• The second clause should be related to the first clause (without being vaguely related).
  • The emphasis should be on the second clause.

Practice Exercise for Colon Mistakes

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5. No Comma in a Compound Sentence

Pic 5: Examples for No Comma in a Compound Sentence.
Pic 5: Examples for No Comma in a Compound Sentence.

A comma is used to separate two or more independent clauses in a compound sentence, which is separated by a conjuncture. The sentences that have two or more independent clauses are called a compound sentence.

Some conjunctures you should look for in a compound sentence are as follows: for, and, nor, but, or, yet, and so.

Thus, you should use a comma after the first independent clause, followed by a coordinating conjuncture to separate the second independent clause in the compound sentence.

Practice Exercise for No Comma in a Compound Sentence

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6. Run-On Sentence

Pic 6: Examples for  Run-On Sentence.
Pic 6: Examples for Run-On Sentence.

When two independent clauses are joined together in a sentence without a coordinating conjuncture and/or proper punctuation, then the sentence is known as a run-on sentence (see example 1). The length of the sentence does not determine its validity. A short sentence can from a run-on sentence, while a long sentence does not necessarily be a run-on sentence.

A comma splice is a type of run-on sentence, where two independent clauses are joined with just a comma excluding the coordinating conjuncture see example 2.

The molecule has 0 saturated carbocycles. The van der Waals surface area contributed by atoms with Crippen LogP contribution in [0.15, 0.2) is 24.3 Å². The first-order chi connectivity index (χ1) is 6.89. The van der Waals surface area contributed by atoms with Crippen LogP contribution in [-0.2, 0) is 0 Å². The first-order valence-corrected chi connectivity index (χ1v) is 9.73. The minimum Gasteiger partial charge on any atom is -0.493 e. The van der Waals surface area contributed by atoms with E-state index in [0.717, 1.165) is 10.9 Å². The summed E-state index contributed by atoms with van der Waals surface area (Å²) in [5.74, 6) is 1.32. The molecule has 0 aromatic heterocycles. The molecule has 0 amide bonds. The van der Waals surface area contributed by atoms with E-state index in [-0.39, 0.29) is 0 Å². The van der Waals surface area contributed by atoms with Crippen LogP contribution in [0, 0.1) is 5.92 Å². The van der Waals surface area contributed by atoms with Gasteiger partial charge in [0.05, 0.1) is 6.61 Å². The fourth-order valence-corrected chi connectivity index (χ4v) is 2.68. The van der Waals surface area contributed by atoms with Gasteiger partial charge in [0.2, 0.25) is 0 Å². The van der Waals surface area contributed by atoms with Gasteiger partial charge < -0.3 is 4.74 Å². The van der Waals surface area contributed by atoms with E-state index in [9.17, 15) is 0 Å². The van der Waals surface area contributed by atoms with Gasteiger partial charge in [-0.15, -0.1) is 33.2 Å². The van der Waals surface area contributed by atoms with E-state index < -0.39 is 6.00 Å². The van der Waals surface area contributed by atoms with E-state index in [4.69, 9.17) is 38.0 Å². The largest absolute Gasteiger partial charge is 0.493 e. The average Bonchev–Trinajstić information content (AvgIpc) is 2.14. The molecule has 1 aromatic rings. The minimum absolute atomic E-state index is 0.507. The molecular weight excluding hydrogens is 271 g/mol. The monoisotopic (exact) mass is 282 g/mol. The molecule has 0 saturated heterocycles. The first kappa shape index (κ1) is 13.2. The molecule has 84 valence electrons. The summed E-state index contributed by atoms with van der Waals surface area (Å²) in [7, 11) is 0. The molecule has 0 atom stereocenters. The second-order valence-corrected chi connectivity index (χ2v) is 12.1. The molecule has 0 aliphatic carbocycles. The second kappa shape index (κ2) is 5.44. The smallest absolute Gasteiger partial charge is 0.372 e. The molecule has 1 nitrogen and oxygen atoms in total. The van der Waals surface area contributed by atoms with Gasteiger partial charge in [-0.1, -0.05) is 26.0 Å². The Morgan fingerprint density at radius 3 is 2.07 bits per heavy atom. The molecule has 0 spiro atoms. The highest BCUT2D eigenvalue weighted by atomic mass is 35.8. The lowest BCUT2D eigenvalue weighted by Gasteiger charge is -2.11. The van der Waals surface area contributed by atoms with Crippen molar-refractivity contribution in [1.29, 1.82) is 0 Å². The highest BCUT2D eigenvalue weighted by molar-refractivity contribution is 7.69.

A run-on sentence can be fixed by using a period or a semicolon followed by a transitional expression (see example 3).

Practice Exercise for Run-On Sentence

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These common grammatical errors have the potential to change the meaning and connotation of your write-up leaving your readers confused. Try to avoid these mistakes by reading about them. You can take help of various online practice exercise to nurture you grammatical sense and skills.

There is a saying: “No one is perfect.”

On the other hand, there is another saying: “Practice makes a man perfect.”

Personally speaking, I had only one take away from both the saying: practice might make you perfect, but it will let you make fewer mistakes.

On that note, I admit, even I am not perfect. Henceforth, please feel free to point out any grammatical or spelling mistakes you encounter in this hub.

This content is accurate and true to the best of the author’s knowledge and is not meant to substitute for formal and individualized advice from a qualified professional.

© 2020 Arnaba Saha


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    • Arnaba Saha profile imageAUTHOR

      Arnaba Saha 

      3 days ago from New Delhi

      Hi Risha,

      I am glad you enjoyed the exercises. Yes, it is true. "Practice makes a man (woman in your case) perfect".

      Learning is a crucial part of life. The day we stop learning, we will stop growing. So, learn and keep growing; as a writer and a human being as well. All the best Risha.

      And thanks for your time and appreciation.

    • Risha Khan profile image

      Risha Khan 

      3 days ago from Bhilai, Chhattisgarh

      I really enjoyed doing the exercises,Arnaba. I noticed I need to work more on comma splices. Comma has a significant impact on readability of the sentences as it can make or spoil the impression of an author. Your hubs help us to write quality content. With practice, we can minimize common and minor grammatical errors.

    • Arnaba Saha profile imageAUTHOR

      Arnaba Saha 

      11 days ago from New Delhi

      Thank you Muralikrishna Ji, for such kind words. I am glad you enjoyed the practical exercise and participated like an online game. Your appreciation helps to stay positively motivated and come up with interesting ways to present my content. Thanks again.

    • hmkrishna profile image

      Halemane Muralikrishna 

      13 days ago from South India

      Your article was knowledge sharing and gave me a lot of interesting exercise like online games. Your keen interest to make the article comprehensive gives us an opportunity to learn a lot, which will not be available in conventional classrooms. Thank you Ms Arnaba for such a helpful exercise inclusive learning.